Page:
Grenada's Second National Communication - In Progress
The creation of a National Communication offers countries the opportunity to contribute with technically sound studies and information that can be used for designing mitigation and adaptation measures, and project proposals that can and will help increase their resilience to the impacts of climate change. Activities generally include: V&A assessments, Greenhouse Gas Inventory preparation, Mitigation Analysis or Education, and awareness raising activities. The ultimate goal is the integration of climate change considerations into relevant social, economic and environmental policies and actions.
Current projects are addressing many of the country’s priority areas of concern for adaptation as identified through the National Communication, including coastal zones, agriculture, freshwater, disaster risk management, and forming the policy structure for adaptation. Future activities may be expanded towards other areas of focus, including human health and fisheries. There is likely room for expanded efforts in the areas of coastal zones and agriculture given the country’s economic dependence on these sectors and their vulnerability to the effects of climate change. Grenada has been adversely affected by extreme weather events over the past several decades; two hurricanes in 2004 caused damage totaling approximately 2.5 times the country’s annual Gross Domestic Product, and damaged or destroyed 90 per cent of the island’s buildings.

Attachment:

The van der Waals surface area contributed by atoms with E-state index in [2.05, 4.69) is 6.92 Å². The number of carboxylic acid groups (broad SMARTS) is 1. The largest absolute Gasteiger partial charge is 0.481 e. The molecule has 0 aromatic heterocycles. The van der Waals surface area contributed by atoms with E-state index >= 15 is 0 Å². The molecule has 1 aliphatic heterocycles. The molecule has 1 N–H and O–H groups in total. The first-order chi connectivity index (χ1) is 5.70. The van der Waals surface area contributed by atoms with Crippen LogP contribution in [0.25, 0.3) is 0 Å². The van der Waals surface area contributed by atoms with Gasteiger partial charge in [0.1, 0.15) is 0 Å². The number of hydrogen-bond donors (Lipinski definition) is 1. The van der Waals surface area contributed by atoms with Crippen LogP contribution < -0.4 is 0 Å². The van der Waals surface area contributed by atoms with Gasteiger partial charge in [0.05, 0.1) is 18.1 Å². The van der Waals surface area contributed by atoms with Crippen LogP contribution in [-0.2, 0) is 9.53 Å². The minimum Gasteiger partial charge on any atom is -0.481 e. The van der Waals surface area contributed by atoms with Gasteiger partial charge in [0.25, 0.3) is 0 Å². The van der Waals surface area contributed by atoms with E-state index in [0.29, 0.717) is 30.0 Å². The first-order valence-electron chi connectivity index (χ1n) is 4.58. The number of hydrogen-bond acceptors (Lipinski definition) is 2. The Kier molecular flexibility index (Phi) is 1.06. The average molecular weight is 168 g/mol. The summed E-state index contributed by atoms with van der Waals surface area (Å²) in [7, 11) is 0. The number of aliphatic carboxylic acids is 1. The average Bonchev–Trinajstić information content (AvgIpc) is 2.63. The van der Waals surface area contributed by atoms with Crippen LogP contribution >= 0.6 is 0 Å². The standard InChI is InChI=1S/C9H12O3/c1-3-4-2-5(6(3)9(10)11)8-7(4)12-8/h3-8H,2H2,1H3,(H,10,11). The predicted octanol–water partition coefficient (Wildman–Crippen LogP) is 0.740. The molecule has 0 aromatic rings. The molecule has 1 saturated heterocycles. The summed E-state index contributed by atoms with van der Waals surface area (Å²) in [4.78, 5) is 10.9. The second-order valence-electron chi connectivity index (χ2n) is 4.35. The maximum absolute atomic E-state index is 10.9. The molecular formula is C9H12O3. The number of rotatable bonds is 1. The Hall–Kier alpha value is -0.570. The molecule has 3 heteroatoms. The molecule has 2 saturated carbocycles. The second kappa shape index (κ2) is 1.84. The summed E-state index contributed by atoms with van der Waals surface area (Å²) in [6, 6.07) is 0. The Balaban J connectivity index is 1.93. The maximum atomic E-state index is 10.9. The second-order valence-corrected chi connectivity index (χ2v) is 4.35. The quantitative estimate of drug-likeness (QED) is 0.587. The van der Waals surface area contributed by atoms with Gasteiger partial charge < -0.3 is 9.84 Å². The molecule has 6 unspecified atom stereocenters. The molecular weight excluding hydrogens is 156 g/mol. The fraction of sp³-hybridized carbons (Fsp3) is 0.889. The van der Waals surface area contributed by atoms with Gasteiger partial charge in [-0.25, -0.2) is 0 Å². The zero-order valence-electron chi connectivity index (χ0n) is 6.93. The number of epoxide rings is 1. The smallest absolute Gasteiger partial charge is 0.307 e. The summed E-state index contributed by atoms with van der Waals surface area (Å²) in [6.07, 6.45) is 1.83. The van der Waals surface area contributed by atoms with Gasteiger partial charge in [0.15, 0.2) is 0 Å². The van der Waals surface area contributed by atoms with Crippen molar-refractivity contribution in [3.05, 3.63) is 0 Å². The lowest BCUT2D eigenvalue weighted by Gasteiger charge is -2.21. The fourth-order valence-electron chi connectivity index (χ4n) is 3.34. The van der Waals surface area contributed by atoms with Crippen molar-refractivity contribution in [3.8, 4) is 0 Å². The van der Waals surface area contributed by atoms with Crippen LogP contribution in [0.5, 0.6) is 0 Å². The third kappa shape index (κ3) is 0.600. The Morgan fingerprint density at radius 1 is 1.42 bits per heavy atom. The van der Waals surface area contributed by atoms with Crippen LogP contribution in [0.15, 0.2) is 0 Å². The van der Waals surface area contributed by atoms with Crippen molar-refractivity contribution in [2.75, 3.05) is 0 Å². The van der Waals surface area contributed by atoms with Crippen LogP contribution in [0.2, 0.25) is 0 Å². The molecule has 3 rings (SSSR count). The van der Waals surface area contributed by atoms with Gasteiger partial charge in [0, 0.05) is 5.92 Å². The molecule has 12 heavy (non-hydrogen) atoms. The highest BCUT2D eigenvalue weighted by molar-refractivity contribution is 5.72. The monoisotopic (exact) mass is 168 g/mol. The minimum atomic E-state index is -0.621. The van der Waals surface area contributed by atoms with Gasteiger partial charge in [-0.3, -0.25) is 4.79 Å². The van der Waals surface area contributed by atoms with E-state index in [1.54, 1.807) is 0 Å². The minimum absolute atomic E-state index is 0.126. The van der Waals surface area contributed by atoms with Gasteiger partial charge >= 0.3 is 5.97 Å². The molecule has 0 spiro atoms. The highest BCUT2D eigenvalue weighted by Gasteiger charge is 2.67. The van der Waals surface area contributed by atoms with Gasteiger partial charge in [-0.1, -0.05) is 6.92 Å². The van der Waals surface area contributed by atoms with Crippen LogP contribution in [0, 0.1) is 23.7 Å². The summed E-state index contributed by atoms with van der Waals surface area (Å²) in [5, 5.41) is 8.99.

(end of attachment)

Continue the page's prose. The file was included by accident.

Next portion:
To view progress on Grenada's SNC click here.
The state of Grenada consists of the islands of Grenada, Carriacou and Petit Martinique. Grenada is characterized by a humid tropical climate, with relatively constant temperatures throughout the year averaging 26 degrees centigrade. The mean maximum temperature is 31.4 degrees centigrade while the mean minimum is 24.0 degrees centigrade.The country’s 345 square kilometer land base is characterized by mountainous terrain and is ringed by coral reefs. Approximately 104,000 people live in Grenada (Charles, 2000; USDS, 2010). Grenada’s climate is primarily humid and tropical, with the country experiencing a dry season from January to May and a rainy season from June to December. Extreme drought conditions can be experienced during some dry seasons (Charles, 2000).
Grenada has a high rate of unemployment, at nearly 25 per cent. Economic activity in the country is dominated primarily by services (tourism and education) and agricultural production (nutmeg and cocoa) (USDS, 2010). Grenada has been adversely affected by extreme weather events over the past several decades; two hurricanes in 2004 caused damage totaling approximately 2.5 times the country’s annual Gross Domestic Product, and damaged or destroyed 90 per cent of the island’s buildings (USDS, 2010).